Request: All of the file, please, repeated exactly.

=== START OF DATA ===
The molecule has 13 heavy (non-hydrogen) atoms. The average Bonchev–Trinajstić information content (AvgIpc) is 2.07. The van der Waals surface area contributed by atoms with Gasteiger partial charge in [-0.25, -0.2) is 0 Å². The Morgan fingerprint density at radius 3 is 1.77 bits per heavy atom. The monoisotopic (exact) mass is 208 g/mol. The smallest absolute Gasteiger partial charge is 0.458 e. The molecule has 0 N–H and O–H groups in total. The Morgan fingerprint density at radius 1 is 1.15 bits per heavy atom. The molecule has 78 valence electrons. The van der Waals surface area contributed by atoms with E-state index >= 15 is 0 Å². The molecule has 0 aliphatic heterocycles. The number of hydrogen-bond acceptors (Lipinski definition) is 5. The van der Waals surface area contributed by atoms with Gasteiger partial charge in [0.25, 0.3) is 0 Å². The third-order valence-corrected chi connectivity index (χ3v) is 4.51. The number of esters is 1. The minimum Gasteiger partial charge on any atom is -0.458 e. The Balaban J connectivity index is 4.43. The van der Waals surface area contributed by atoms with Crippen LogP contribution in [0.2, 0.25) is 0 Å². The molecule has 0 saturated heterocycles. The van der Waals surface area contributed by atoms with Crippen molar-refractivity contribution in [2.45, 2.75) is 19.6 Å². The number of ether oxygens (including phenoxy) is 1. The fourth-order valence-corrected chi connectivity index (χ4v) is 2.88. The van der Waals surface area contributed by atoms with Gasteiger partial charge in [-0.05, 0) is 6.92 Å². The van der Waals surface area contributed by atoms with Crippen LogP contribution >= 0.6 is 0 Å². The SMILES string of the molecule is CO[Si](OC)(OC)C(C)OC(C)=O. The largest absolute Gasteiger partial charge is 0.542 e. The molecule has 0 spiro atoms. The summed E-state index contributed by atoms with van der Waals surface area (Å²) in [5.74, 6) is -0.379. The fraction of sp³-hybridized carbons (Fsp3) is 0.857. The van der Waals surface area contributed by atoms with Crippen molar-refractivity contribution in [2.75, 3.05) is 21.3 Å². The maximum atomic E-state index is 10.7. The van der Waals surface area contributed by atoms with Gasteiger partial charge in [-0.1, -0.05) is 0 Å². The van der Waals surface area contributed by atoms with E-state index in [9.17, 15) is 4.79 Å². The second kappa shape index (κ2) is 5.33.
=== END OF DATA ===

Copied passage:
The molecule has 13 heavy (non-hydrogen) atoms. The average Bonchev–Trinajstić information content (AvgIpc) is 2.07. The van der Waals surface area contributed by atoms with Gasteiger partial charge in [-0.25, -0.2) is 0 Å². The Morgan fingerprint density at radius 3 is 1.77 bits per heavy atom. The monoisotopic (exact) mass is 208 g/mol. The smallest absolute Gasteiger partial charge is 0.458 e. The molecule has 0 N–H and O–H groups in total. The Morgan fingerprint density at radius 1 is 1.15 bits per heavy atom. The molecule has 78 valence electrons. The van der Waals surface area contributed by atoms with E-state index >= 15 is 0 Å². The molecule has 0 aliphatic heterocycles. The number of hydrogen-bond acceptors (Lipinski definition) is 5. The van der Waals surface area contributed by atoms with Gasteiger partial charge in [0.25, 0.3) is 0 Å². The third-order valence-corrected chi connectivity index (χ3v) is 4.51. The number of esters is 1. The minimum Gasteiger partial charge on any atom is -0.458 e. The Balaban J connectivity index is 4.43. The van der Waals surface area contributed by atoms with Crippen LogP contribution in [0.2, 0.25) is 0 Å². The molecule has 0 saturated heterocycles. The van der Waals surface area contributed by atoms with Crippen molar-refractivity contribution in [2.45, 2.75) is 19.6 Å². The number of ether oxygens (including phenoxy) is 1. The fourth-order valence-corrected chi connectivity index (χ4v) is 2.88. The van der Waals surface area contributed by atoms with Gasteiger partial charge in [-0.05, 0) is 6.92 Å². The van der Waals surface area contributed by atoms with Crippen LogP contribution >= 0.6 is 0 Å². The SMILES string of the molecule is CO[Si](OC)(OC)C(C)OC(C)=O. The largest absolute Gasteiger partial charge is 0.542 e. The molecule has 0 spiro atoms. The summed E-state index contributed by atoms with van der Waals surface area (Å²) in [5.74, 6) is -0.379. The fraction of sp³-hybridized carbons (Fsp3) is 0.857. The van der Waals surface area contributed by atoms with Crippen molar-refractivity contribution in [2.75, 3.05) is 21.3 Å². The maximum atomic E-state index is 10.7. The van der Waals surface area contributed by atoms with Gasteiger partial charge in [-0.1, -0.05) is 0 Å². The van der Waals surface area contributed by atoms with E-state index in [9.17, 15) is 4.79 Å². The second kappa shape index (κ2) is 5.33.